Big data analytics company Teralytics claims to have discovered a way to leverage mobile network data to estimate levels of air pollution in cities.
Teralytics, which was founded by a team from science, tech and engineering university ETH Zurich, completed the research in Nuremberg, Germany. The team was assisted by Telefónica Next, the IoT data analytics arm of telecoms company Telefónica, and climate change experts at the South Pole Group.
The group examined aggregated and anonymized call, text and internet browsing data from mobile devices using Telefónica’s mobile network.
Once collated, Teralytics refined the raw data to map out human mobility patterns. This enabled the team to understand how often people use various modes of transport, such as cars, buses or trains.
To achieve this, the company told Internet of Business that it combined the anonymized mobile data with secondary data, including public transport timetables and analysis of travel speed, to ascertain the mode of transport used.
By combining this data with the emissions data from the 1.2 million transport routes, the South Pole Group used an atmospheric model to estimate air pollution levels. The model took into account meteorological data and information on the respective traffic carriers’ emission levels from the German Federal Ministry for the Environment (BMUB).
The accuracy of the method was examined by comparing the findings with existing data from air pollution measuring stations, which indicated that the team had successfully estimated the levels of carbon dioxide and nitrogen oxides in the city of Nuremberg with up to 77 percent accuracy.
Taking on the challenge of emissions pollution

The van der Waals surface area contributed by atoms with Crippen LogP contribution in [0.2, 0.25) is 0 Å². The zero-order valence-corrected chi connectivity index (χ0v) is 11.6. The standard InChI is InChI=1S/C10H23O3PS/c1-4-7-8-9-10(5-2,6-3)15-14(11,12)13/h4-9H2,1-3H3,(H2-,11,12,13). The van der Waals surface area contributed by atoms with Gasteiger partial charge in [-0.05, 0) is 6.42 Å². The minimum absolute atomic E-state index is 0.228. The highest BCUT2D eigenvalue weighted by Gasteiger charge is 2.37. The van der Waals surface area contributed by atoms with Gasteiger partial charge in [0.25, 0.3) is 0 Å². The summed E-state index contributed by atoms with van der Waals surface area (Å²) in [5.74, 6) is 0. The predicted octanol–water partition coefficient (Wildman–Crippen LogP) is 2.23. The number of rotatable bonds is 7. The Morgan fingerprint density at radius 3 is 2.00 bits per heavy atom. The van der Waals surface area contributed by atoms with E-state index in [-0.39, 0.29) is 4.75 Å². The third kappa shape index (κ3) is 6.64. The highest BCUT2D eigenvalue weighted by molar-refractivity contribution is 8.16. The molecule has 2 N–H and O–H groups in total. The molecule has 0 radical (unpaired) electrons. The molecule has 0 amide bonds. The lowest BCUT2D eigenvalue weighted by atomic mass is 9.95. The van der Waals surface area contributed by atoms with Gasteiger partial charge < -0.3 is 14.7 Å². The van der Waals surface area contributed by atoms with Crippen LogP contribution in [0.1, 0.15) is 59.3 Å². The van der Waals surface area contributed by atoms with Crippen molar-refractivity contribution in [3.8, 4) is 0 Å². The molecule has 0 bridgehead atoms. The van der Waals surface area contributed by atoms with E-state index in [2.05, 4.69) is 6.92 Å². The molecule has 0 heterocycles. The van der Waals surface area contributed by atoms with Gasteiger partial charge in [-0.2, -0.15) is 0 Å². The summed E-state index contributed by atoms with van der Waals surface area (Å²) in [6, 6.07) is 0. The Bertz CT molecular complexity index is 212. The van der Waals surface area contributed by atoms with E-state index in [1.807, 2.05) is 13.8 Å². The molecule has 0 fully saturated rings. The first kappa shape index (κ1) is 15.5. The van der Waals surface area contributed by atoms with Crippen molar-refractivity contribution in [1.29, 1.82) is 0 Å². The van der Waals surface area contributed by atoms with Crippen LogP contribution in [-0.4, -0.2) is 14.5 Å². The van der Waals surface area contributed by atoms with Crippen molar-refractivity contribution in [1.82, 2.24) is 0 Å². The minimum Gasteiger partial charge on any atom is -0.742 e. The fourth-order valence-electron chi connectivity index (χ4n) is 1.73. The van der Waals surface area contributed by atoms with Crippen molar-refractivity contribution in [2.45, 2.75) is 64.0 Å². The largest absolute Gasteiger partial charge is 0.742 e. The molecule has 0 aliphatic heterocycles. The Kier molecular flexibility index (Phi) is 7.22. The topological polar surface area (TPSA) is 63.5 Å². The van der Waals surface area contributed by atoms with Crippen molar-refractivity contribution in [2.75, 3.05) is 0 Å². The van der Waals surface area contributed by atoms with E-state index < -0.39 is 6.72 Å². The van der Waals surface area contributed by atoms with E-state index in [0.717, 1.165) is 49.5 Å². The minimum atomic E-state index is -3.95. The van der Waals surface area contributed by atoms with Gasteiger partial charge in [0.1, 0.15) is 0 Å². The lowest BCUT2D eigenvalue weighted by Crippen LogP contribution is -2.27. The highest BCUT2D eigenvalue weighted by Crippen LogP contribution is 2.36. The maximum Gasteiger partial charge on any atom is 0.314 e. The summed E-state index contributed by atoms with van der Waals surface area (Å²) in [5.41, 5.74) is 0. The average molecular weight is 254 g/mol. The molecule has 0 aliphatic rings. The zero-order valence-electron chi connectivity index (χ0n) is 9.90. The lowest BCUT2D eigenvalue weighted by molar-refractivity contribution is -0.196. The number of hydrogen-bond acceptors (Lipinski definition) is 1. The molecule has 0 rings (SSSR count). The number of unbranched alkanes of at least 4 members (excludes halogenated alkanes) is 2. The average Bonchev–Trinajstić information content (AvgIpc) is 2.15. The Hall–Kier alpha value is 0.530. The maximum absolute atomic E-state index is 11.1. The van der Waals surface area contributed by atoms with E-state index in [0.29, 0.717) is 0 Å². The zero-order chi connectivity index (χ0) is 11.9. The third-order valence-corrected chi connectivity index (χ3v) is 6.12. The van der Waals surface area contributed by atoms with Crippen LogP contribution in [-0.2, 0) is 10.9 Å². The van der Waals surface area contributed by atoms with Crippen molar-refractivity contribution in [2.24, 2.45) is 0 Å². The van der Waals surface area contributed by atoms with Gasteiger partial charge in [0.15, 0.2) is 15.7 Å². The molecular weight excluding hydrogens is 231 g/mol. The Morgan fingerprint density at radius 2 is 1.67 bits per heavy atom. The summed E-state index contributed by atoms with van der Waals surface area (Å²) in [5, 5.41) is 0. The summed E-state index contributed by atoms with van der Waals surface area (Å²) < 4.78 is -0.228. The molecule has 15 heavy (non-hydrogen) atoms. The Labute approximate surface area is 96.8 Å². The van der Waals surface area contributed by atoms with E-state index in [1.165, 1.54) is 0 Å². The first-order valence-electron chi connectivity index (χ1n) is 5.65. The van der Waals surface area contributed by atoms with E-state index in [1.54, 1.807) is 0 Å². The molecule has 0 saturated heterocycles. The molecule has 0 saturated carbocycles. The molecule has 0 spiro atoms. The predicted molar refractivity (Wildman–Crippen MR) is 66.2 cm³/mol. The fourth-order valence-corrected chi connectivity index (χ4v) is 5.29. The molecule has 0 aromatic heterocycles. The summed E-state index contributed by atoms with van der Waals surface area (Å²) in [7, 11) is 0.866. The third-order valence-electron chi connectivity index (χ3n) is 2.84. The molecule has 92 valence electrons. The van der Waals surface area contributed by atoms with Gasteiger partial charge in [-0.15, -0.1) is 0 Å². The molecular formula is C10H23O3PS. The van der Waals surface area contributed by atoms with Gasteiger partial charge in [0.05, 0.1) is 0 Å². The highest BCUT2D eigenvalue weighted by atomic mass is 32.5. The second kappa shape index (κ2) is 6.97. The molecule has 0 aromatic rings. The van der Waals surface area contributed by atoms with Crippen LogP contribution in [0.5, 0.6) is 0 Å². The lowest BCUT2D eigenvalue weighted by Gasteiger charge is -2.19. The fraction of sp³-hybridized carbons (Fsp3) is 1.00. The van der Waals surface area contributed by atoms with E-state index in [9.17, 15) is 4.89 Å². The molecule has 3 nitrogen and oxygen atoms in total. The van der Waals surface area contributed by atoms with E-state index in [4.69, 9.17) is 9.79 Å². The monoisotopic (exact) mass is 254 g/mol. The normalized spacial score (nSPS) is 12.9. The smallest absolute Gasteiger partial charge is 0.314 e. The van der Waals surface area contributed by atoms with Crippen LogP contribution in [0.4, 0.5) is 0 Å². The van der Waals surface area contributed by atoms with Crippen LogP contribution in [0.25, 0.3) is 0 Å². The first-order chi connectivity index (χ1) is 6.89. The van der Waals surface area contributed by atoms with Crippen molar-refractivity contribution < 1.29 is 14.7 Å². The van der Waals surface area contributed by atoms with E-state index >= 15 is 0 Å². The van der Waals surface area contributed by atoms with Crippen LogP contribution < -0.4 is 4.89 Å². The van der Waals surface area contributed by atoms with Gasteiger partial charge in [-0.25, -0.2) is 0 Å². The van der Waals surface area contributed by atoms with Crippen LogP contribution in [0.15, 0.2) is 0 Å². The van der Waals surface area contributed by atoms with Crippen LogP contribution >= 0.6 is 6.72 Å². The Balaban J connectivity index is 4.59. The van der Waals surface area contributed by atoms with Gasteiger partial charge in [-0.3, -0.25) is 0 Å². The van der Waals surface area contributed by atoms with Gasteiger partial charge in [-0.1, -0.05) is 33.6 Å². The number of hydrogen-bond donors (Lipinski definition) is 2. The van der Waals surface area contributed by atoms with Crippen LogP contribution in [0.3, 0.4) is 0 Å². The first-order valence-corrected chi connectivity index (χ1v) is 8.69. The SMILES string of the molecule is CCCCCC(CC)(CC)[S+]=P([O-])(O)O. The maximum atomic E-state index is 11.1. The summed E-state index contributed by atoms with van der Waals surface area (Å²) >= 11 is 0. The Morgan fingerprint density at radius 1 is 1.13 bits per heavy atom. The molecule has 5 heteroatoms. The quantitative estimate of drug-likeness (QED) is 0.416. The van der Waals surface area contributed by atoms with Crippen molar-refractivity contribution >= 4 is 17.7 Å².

The results were described as encouraging by Teralytics, particularly because it lowers the cost of analyzing and interpreting data compared with the higher cost of production and maintenance of elaborate air pollution measuring stations.
The findings will be of particular significance for those countries that have signed up to the Paris climate change agreement, which commits all nations involved to keeping a global temperature rise this century well below 2 degrees Celsius above pre-industrial levels.
“While our contemporary urban lifestyles result in the generation of harmful greenhouse gasses, it also generates large amounts of behavioral data,” said Georg Polzer, CEO of Teralytics.
“Our findings from Nuremberg showed that this data can be used to give city planners insights into how human mobility contributes to pollution. This is a vital part to efficiently design and implement clean air and low carbon strategies. We are looking forward to further exploring this opportunity.”
Following this success, the team has secured financial support from Climate KIC’s Low Carbon City Lab (LoCaL), an initiative that brings together cities, business, academia and NGOs to deliver high environmental and societal impact.
The companies plan to use the funding to expand and improve the research methodology, with a focus on on short travel routes. It will also incorporate external factors such as a congestion and other local emissions from places like airports.
“The pilot project in Nuremberg has clearly shown the specific added value of anonymized mobile network data for the environment,” said Florian Marquart, MD of Telefónica NEXT for Advanced Data Analytics.
“This is data from people, for people. We see great potential in the results and will start the next phase of our research. The goal is to develop a product that German cities, German states and the German federal government can use to better face the challenges of emissions pollution.”